Zoom Dinosaurs "… is a comprehensive on-line hypertext book about dinosaurs. It is designed for students of all ages and levels of comprehension. It has an easy-to-use structure that allows readers to start at a basic level on each topic, and then to progress to much more advanced information as desired, simply by clicking on links."
First check out the site's archives to see if your question has already been answered. If it hasn’t been answered, then ask an expert. "
Ask-A-Geologist questions are answered by USGS employees, retirees, and contractors who have volunteered to participate in the project. ... Their job titles include geologist, hydrologist, cartographer, and technician. Their experience ranges from recent college graduates to senior scientists with more than 30 years experience." "
Ask an Expert connects you with hundreds of real world experts, ranging from astronauts to zookeepers. These experts have volunteered to answer your questions for free!"
Ask a Scientist at Washington University any scientific question you might have.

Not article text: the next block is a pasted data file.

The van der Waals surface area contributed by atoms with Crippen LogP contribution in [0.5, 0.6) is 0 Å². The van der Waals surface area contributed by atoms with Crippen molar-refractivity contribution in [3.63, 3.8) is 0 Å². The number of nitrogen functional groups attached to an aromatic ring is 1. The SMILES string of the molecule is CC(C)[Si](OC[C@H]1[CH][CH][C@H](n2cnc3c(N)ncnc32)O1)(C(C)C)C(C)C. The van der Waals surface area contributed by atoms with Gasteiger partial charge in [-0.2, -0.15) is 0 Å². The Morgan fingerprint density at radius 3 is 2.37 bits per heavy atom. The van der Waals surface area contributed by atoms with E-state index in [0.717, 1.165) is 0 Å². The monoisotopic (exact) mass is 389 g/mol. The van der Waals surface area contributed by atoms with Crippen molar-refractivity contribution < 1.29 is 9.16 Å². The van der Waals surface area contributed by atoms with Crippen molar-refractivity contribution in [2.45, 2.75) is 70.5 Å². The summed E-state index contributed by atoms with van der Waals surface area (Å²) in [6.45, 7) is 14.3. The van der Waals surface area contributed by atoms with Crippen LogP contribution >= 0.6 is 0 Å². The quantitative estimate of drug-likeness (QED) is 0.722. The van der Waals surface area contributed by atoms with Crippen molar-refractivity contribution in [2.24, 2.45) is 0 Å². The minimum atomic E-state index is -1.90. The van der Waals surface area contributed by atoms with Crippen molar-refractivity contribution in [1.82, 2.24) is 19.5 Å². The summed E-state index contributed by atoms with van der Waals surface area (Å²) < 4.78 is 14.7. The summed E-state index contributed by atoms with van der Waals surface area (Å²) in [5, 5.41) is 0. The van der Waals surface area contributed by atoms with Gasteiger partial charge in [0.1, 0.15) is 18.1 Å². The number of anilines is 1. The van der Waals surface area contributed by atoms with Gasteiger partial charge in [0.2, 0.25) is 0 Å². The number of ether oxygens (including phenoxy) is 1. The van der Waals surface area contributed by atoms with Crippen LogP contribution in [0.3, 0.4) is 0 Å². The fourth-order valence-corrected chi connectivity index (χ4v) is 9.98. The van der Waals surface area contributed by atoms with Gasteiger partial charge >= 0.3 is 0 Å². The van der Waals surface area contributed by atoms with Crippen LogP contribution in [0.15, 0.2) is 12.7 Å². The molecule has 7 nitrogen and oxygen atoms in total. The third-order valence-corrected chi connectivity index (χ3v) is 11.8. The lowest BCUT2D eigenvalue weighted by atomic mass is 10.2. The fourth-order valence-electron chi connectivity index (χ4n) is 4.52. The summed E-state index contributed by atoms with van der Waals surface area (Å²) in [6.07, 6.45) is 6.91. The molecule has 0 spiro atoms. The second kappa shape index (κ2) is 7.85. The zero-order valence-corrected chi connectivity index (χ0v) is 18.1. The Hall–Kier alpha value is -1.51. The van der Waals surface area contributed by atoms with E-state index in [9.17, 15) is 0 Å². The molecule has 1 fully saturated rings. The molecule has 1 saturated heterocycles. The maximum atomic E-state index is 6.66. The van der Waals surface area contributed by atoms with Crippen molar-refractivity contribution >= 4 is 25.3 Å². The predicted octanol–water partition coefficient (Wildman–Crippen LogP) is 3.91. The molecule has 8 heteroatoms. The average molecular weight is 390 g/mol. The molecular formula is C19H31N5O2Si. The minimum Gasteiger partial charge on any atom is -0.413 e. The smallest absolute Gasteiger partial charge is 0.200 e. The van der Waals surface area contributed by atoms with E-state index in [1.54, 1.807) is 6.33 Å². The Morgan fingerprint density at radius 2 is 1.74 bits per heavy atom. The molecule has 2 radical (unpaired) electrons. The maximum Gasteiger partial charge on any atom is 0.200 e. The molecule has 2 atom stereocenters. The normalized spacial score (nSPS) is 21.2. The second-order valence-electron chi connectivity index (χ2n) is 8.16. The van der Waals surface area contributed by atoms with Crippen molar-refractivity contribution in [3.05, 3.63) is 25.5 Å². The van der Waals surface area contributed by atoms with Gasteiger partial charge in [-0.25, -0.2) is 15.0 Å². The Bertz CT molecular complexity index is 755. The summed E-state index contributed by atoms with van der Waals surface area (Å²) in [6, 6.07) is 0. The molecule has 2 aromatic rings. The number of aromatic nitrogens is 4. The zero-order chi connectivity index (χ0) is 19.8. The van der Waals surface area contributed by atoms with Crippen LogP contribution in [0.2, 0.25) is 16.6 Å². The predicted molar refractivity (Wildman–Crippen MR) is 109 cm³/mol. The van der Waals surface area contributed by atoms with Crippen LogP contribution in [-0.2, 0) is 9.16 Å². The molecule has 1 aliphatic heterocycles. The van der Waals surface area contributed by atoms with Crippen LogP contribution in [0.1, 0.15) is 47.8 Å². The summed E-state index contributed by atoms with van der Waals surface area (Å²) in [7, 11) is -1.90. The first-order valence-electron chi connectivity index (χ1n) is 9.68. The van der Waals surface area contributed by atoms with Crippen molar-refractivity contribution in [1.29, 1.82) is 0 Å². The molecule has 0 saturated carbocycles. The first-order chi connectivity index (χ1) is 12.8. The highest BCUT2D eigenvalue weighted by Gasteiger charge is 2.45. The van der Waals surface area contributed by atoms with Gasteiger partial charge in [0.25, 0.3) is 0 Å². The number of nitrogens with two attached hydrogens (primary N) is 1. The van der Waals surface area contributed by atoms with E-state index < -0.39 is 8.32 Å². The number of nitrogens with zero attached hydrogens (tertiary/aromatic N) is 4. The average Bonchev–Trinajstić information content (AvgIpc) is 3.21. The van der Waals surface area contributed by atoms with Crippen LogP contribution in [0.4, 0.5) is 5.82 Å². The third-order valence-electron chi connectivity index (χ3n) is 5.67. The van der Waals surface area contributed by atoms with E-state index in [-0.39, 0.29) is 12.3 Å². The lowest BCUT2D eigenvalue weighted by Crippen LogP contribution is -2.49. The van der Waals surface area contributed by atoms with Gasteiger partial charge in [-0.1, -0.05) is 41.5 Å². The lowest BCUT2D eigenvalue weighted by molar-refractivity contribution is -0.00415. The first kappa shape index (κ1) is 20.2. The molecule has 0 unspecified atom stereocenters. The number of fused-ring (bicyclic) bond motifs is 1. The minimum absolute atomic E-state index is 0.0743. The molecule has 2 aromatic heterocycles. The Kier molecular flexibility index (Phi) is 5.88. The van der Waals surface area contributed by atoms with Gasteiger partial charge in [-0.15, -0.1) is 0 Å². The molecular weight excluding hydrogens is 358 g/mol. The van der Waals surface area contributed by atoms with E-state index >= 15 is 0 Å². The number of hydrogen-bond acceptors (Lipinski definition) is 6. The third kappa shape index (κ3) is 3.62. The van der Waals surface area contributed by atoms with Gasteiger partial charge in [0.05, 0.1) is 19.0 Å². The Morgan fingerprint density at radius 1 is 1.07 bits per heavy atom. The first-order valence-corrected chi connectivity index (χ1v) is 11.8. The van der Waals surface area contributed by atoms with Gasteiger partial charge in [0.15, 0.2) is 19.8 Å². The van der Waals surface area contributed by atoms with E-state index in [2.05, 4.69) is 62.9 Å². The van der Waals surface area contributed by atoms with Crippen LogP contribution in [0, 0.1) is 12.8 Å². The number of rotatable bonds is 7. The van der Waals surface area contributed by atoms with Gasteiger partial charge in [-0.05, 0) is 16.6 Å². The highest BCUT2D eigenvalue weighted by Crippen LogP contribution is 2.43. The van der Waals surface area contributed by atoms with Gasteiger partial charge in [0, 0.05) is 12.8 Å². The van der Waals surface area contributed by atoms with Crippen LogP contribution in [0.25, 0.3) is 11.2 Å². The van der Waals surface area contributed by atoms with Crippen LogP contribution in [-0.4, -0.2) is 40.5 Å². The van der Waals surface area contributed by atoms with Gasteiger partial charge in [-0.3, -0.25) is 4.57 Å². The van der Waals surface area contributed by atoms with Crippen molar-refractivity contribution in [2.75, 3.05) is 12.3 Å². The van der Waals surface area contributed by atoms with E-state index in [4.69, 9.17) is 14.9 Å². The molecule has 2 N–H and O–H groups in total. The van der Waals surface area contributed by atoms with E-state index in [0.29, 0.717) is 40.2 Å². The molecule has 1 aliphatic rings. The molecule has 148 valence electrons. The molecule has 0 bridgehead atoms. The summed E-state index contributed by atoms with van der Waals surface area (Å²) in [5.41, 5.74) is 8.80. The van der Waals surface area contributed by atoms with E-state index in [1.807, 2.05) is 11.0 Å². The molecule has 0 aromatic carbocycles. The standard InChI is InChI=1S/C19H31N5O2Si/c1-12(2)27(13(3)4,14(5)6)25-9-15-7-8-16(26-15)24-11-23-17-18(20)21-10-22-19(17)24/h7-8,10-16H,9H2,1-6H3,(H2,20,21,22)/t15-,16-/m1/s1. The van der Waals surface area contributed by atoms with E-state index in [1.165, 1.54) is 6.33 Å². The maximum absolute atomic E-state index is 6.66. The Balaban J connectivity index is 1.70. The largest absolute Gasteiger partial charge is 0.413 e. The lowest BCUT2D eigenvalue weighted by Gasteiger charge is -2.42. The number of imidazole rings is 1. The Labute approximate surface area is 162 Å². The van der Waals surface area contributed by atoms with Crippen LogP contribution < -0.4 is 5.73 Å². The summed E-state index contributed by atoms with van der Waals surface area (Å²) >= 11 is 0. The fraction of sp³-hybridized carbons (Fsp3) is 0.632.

Ask Dr. Math is a question and answer service for K-12 math students and their teachers. A searchable archive is available by level and topic, as well as summaries of Frequently Asked Questions.
Janice VanCleave, nationally-known science fair expert, has written over 45 popular books on science fair topics, projects and participation. Now you can search the "Janice VanCleave Science for Fun Question and Answer" database for information on specific topics."
Science Net has scientists who can answer your questions. There is even a database of questions and answers, and a staff of scientists that will answer any questions you might have that are not in the database.
These tips will give your science project the finished look it needs.
Charts and Graphs "… gives hints on which graph or chart is the best for your data and gives examples of graphs."
How to Display Results has it all. ’
Science Fair Centrals Display Section has useful tips. ’
Science Fair Centrals Presentation and Evaluation tells you what a Science Fair judge will look for.
The Science Fair Judging Sheet is a sample-judging sheet from a Science Fair. This will give you a clear example of what a judge is looking for.
For CD is for scientists and industry. It includes: Acid-Base Indicators, Composition and Physical Properties of Alloys, Conversion Factors, Periodic Table, Preparation of Acid-Base Indicators, Solubility Products at 25supo-supC, Standard Reduction Potentials, Warning Labels, Atomic Masses, Composition of Foods, Dissociation Constants for Common Acids and Bases, Preparing Buffer Solutions, Solubility Rules, Synonyms of Chemicals, Yamada Universal Indicator, Common and Trade Chemicals Names, Concentrations of acids and bases, Exponent Prefixes, Physical Properties of Woods, Selected Equilibrium Constants, and Synonyms of Minerals. Order